1) Suppose n belongs to Z.
(a) Prove that if n is congruent to 2 (mod 4), then n is not a difference of two squares.
(b) Prove that if n is not congruent to 2 (mod 4), then n is a difference of two squares.
3) Let n = 3^(t-1). Show that 2^n is congruent to -1 (mod 3^t).
5) Let p be an odd prime, and n = 2p. Show that a^(n-1) is congruent to a (mod n) for any integer a.
Please refer to the attached image for questions with proper symbol notations.© BrainMass Inc. brainmass.com October 10, 2019, 2:03 am ad1c9bdddf
Please see the attachment for full solution.
(a) Since n=2 (mod 4), then n is an even number. If n is the difference of two squares, say n = a^2 - b^2, then either both a and b are even, or both a and b are odd. If a = 2r, b = 2s, then n = a^2 - b^2 = 4(r^2 - s^2 = 0 (mod 4), we get a contradiction; if a = 2r + 1, b = 2s + 1, then we have n = a^2 + b^2 = 4r^2 + 4r - 4s^2 - 4s = 0 (mod 4).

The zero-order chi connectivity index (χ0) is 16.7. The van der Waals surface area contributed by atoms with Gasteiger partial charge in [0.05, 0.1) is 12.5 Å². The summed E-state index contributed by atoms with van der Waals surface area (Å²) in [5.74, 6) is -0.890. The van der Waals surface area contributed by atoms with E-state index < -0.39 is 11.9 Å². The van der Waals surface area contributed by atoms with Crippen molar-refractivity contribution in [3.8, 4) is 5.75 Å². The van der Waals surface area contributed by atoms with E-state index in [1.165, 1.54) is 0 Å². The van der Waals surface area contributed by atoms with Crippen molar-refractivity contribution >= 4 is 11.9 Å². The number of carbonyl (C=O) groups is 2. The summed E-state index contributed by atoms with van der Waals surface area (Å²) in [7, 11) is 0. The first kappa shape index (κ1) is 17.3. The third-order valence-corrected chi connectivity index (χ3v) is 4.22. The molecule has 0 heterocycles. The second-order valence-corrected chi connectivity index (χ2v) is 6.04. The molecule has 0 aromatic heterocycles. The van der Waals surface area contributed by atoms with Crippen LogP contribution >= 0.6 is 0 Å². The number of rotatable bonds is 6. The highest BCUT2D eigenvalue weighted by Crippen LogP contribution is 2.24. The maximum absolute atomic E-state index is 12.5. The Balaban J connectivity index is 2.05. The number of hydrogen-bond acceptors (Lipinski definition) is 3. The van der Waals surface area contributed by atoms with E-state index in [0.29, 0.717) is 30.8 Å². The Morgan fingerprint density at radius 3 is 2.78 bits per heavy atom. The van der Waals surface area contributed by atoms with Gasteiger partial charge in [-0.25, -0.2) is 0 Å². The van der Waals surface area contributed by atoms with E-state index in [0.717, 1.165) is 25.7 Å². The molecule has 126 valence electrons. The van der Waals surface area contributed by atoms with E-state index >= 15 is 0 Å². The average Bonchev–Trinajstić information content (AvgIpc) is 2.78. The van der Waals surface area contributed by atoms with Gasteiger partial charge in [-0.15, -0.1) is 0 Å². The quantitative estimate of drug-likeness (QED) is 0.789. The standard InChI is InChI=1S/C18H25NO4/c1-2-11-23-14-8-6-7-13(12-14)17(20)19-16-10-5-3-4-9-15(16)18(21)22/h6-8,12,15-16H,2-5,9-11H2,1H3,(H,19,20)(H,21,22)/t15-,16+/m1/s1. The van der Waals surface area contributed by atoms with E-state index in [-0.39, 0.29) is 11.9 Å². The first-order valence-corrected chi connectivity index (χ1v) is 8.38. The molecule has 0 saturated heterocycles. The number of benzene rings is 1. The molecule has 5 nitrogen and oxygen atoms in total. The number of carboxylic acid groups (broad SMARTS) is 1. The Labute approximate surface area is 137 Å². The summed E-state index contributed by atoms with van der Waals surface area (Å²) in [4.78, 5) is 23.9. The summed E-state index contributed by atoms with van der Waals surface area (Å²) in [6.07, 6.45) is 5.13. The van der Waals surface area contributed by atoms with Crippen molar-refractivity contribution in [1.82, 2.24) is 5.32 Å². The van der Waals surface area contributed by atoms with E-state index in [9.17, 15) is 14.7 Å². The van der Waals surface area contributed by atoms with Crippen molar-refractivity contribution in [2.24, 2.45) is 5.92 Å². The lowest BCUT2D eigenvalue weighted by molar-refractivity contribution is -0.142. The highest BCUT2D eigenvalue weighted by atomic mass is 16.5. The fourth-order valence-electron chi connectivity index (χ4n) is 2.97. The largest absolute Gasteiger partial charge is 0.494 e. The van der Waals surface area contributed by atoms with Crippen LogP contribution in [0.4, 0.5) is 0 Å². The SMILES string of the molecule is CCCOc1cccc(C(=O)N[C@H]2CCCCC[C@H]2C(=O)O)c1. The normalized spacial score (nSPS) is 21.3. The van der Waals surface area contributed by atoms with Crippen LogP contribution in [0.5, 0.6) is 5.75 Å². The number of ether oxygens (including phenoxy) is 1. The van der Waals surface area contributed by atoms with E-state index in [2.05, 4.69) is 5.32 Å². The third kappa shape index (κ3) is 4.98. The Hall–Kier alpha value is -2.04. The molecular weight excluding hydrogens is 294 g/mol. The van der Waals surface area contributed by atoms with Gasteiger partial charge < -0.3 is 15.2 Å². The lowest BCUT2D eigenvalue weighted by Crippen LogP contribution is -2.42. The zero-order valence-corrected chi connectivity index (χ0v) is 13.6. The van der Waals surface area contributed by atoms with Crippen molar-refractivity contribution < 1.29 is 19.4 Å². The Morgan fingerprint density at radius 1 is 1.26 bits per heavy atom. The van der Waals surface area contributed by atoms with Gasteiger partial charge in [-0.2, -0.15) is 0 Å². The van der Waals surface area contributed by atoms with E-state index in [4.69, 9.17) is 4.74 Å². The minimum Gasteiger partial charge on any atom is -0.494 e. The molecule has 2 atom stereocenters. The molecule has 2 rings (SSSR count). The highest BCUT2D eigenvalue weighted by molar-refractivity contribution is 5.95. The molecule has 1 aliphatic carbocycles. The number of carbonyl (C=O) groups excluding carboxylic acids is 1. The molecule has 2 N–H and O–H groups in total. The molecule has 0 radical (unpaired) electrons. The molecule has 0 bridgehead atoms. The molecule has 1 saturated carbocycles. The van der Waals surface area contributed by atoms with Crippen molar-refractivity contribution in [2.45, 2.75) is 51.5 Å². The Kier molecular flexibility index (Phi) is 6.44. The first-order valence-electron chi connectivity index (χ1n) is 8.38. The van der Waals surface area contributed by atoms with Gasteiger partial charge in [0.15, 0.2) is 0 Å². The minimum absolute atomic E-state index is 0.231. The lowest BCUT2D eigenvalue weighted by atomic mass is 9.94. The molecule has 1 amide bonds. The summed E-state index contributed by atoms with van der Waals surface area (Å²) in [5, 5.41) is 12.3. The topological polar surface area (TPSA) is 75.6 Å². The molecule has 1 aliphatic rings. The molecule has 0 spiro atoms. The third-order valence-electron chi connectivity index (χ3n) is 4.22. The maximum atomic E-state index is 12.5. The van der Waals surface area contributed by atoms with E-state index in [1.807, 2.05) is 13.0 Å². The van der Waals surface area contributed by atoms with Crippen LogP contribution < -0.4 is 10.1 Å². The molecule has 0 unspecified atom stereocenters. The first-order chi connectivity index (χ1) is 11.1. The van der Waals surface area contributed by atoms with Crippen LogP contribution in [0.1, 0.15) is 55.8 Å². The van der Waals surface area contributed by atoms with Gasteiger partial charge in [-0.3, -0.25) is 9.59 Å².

For both cases we get a contradiction. Thus can not be the difference of two squares.
(b) If ...
This posting exemplifies congruency. Step by step calculations are provided.